I have read everything I can find about monopole (vertical antenna) radials, and also watched many YouTube videos that touch on the topic. I see conflicting information about what they do, where a particular article or video tends to fall into one of two camps:
- Radials are used to increase the conductivity of the ground surrounding a vertical antenna, to aid in returning current efficiently to the transmitter.
- Radials create a mirror-like reflection around the vertical antenna, which reflects radio waves that hit the ground off at an angle that simulates an "image antenna" beneath the surface, as though it were a vertical dipole instead of a monopole.
I can't find any resources that brings these 2 things together, so I'm left confused about how radials work from a physics standpoint.
How do radials work?
P.S. explanation #1 further confuses me because I'd expect that we don't want to "capture" the energy from the radiated signal and return it to the transmitter, since we want it to radiate! So if #1 turns out to be the true purpose of radials, I'd love to have that clarified as well.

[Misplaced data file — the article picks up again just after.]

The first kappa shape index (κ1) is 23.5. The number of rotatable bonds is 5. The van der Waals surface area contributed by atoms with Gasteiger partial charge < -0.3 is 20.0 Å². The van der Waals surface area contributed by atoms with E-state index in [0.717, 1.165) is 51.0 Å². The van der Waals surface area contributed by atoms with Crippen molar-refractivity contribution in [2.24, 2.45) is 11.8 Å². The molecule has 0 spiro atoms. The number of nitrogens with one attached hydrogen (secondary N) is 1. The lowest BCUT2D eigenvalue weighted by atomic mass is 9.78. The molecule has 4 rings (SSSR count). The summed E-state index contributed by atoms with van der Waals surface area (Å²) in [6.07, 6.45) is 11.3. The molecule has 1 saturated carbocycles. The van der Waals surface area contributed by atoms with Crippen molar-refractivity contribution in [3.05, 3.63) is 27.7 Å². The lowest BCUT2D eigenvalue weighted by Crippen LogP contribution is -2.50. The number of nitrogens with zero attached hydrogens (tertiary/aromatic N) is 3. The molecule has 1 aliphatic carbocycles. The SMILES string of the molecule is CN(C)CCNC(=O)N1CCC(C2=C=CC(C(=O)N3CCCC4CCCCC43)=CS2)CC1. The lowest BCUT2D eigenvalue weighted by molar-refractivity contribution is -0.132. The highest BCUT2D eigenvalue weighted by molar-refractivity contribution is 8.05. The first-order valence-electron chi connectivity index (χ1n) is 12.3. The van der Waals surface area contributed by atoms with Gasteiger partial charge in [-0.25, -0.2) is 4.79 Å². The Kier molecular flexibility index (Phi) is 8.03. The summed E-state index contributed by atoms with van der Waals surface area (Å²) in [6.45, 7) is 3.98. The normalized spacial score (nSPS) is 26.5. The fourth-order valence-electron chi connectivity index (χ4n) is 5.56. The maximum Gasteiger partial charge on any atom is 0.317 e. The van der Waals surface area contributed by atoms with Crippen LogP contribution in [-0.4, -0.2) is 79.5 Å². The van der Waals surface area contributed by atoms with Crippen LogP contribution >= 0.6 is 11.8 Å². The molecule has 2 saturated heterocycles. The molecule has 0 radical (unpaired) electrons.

EDIT: Anyone else who has this question, here's the best video I found that really gave me an "a hah" moment as to what's happening with the ground around a vertical antenna and why radials help (I recommend entire video, but I started it at the most relevant part):